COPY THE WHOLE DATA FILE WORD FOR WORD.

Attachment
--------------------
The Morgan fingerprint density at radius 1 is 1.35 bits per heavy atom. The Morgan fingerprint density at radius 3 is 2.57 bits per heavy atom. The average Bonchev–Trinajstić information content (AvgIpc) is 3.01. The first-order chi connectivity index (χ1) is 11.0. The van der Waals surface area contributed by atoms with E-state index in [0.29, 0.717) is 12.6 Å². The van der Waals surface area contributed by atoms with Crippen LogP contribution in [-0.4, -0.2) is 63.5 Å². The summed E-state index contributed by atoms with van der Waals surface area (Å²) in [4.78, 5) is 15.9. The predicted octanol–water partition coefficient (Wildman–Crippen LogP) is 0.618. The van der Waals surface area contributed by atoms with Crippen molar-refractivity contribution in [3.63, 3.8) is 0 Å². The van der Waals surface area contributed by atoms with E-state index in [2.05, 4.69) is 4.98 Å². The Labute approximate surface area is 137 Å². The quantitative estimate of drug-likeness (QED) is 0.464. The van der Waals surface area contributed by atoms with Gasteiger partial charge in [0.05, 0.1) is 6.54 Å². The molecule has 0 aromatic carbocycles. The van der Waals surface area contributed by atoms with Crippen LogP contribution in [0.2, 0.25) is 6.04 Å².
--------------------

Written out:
The Morgan fingerprint density at radius 1 is 1.35 bits per heavy atom. The Morgan fingerprint density at radius 3 is 2.57 bits per heavy atom. The average Bonchev–Trinajstić information content (AvgIpc) is 3.01. The first-order chi connectivity index (χ1) is 11.0. The van der Waals surface area contributed by atoms with E-state index in [0.29, 0.717) is 12.6 Å². The van der Waals surface area contributed by atoms with Crippen LogP contribution in [-0.4, -0.2) is 63.5 Å². The summed E-state index contributed by atoms with van der Waals surface area (Å²) in [4.78, 5) is 15.9. The predicted octanol–water partition coefficient (Wildman–Crippen LogP) is 0.618. The van der Waals surface area contributed by atoms with Crippen molar-refractivity contribution in [3.63, 3.8) is 0 Å². The van der Waals surface area contributed by atoms with E-state index in [2.05, 4.69) is 4.98 Å². The Labute approximate surface area is 137 Å². The quantitative estimate of drug-likeness (QED) is 0.464. The van der Waals surface area contributed by atoms with Gasteiger partial charge in [0.05, 0.1) is 6.54 Å². The molecule has 0 aromatic carbocycles. The van der Waals surface area contributed by atoms with Crippen LogP contribution in [0.2, 0.25) is 6.04 Å².